A Portrait of Dr. Amitha Kalaichandran in a white blouse standing in front of a window.

Be honest: how many self help books do you own? Are you reading one right now? Are you a biohacker or someone always reading the latest book on wellness? Do you actually feel any better as a result?

In our earnest quest to take care of ourselves, to live happier and more meaningful lives, it can be too easy to let others set the bar for our success. Is this a mistake? Now, we can all get caught up in this—easily. But especially right now, when we can’t begin to unpack the trauma of the last two years or when every fibre of our being wants us to just slow down, it’s easy to flip-flop between saying it’s okay to do nothing but watch The Americans with a glass of wine—and berating ourselves for not learning to crochet.

Enter Dr. Amitha Kalaichandran who recently wrote an op-ed in the Globe and Mail calling self help books the gateway drug to a trillion-dollar industry. So Allsorts host Desiree Nielsen decided she had to talk with the author, stat.

In this week’s episode, we talk about the potential dangers of biohacking and how charisma gets mistaken for integrity. Dr. Kalaichandran also talks about how her own sense of optimism wavered with the arrival of Omicron—and how we can lean on foundational aspects of wellness, (such as social connection) to find true healing.

If we had to sum this episode up in one sentence, it would be that the most powerful teacher we can access in our quest for healing is our own inner authority. We just need to use it to critically appraise the information in front of us—and to build our wellness tool kit.

Let’s dive in…

About Dr. Amitha Kalaichandran:

Dr. Amitha Kalaichandran is an epidemiologist, physician, writer, speaker and health-tech consultant. She’s a proud alumna of the Johns Hopkins Bloomberg School of Public Health and the University of Toronto. She has also completed Fellowships in Integrative Medicine from the University of Arizona and Journalism from the Munk School of Global Affairs. As a contributor to the New York Times since 2017, Amitha covers a diverse range of topics, from health and wellness to medical education in publications as varying as the Washington Post, New York Magazine, Los Angeles Times, Wired and The Atlantic. Her first book, On Healing (Random House) will be published in 2023.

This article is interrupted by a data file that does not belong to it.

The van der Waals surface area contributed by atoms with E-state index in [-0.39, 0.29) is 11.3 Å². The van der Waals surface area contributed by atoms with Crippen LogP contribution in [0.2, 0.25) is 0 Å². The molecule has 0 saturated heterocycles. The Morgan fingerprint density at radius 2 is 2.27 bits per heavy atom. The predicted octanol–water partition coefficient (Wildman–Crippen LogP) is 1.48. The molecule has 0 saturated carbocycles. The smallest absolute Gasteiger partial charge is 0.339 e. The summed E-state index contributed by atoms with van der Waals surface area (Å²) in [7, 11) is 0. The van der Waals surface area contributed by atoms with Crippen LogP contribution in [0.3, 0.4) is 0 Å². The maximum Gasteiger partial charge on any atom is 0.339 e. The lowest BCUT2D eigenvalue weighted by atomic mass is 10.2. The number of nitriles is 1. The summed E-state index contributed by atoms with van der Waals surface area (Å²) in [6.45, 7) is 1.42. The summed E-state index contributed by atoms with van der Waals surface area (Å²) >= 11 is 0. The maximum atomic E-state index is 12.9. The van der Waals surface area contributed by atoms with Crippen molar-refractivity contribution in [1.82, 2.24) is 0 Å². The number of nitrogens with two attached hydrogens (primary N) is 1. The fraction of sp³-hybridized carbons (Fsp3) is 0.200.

A graphic showing Dr. Amitha Kalaichandran on the allsorts podcast.

On this episode we chat about:

  • How Dr. Kalaichandran found her path into integrative medicine
  • Why it’s important for healers to prioritize their self care (ESPECIALLY during a demanding health pandemic!) 
  • How to build a wellness tool kit that’s reflective of our individual needs and rooted in critical thinking/science
  • Why sleep hygiene, nutrition, and stress management also deserve a place in medicine
  • The health benefits of social connection and the implication of community on our physical health
  • How the self-help industry takes advantage of trauma survivors or the financially distressed 
  • Why there’s potential for danger in the tech bro biohacking phenomenon
  • The fact that ostensible health leaders are essentially just glorified marketers—and HOW to discern whether or not they’re reputable…or just charismatic
  • Dealing with the grief of a seemingly ongoing pandemic…and why Dr. Kalaichandran says we should allow ourselves to cry (tip: it calms our sympathetic nervous system!) 
  • How to create optimal environments for healing
  • Why healing is not choosing between either Western medicine OR a holistic practice, like meditation, it’s both

Learned something new? Have questions?

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You can also chat about this episode in our free online community, Nutrition with Desiree by clicking here!

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Connect with Dr. Amitha Kalaichandran:

Website: http://www.dramitha.com 

Instagram: @dramithamd 

Twitter: @DrAmithaMD

Dr. Amitha Kalaichandran’s Recommendations:

The Conspirituality podcast

Ryan Holiday’s The Obstacle is the Way